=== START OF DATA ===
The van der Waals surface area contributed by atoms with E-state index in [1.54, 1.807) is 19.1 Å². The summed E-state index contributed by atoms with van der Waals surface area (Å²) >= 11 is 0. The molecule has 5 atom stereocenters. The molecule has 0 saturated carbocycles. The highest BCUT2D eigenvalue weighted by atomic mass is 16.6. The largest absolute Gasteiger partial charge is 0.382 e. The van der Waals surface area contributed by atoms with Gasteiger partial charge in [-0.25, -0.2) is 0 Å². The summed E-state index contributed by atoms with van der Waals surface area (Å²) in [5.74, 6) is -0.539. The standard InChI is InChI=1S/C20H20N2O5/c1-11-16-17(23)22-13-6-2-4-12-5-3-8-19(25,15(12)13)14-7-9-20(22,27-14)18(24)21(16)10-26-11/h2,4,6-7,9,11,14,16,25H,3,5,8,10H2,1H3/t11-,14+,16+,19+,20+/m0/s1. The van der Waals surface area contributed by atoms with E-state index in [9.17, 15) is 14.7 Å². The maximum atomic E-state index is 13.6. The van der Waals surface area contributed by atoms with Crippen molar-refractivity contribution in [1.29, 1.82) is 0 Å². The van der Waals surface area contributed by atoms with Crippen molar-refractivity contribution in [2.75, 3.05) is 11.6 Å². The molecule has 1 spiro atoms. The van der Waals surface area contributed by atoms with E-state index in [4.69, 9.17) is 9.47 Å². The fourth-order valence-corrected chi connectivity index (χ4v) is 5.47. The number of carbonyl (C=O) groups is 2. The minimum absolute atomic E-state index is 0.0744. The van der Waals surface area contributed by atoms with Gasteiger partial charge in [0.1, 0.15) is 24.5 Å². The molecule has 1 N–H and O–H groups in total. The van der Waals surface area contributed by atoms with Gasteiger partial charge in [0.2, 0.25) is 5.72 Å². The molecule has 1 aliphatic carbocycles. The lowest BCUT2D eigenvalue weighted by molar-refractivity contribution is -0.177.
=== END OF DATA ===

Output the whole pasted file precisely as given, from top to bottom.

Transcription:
The van der Waals surface area contributed by atoms with E-state index in [1.54, 1.807) is 19.1 Å². The summed E-state index contributed by atoms with van der Waals surface area (Å²) >= 11 is 0. The molecule has 5 atom stereocenters. The molecule has 0 saturated carbocycles. The highest BCUT2D eigenvalue weighted by atomic mass is 16.6. The largest absolute Gasteiger partial charge is 0.382 e. The van der Waals surface area contributed by atoms with Gasteiger partial charge in [-0.25, -0.2) is 0 Å². The summed E-state index contributed by atoms with van der Waals surface area (Å²) in [5.74, 6) is -0.539. The standard InChI is InChI=1S/C20H20N2O5/c1-11-16-17(23)22-13-6-2-4-12-5-3-8-19(25,15(12)13)14-7-9-20(22,27-14)18(24)21(16)10-26-11/h2,4,6-7,9,11,14,16,25H,3,5,8,10H2,1H3/t11-,14+,16+,19+,20+/m0/s1. The van der Waals surface area contributed by atoms with E-state index in [9.17, 15) is 14.7 Å². The maximum atomic E-state index is 13.6. The van der Waals surface area contributed by atoms with Crippen molar-refractivity contribution in [1.29, 1.82) is 0 Å². The van der Waals surface area contributed by atoms with Crippen molar-refractivity contribution in [2.75, 3.05) is 11.6 Å². The molecule has 1 spiro atoms. The van der Waals surface area contributed by atoms with E-state index in [4.69, 9.17) is 9.47 Å². The fourth-order valence-corrected chi connectivity index (χ4v) is 5.47. The number of carbonyl (C=O) groups is 2. The minimum absolute atomic E-state index is 0.0744. The van der Waals surface area contributed by atoms with Gasteiger partial charge in [0.1, 0.15) is 24.5 Å². The molecule has 1 N–H and O–H groups in total. The van der Waals surface area contributed by atoms with Gasteiger partial charge in [0.2, 0.25) is 5.72 Å². The molecule has 1 aliphatic carbocycles. The lowest BCUT2D eigenvalue weighted by molar-refractivity contribution is -0.177.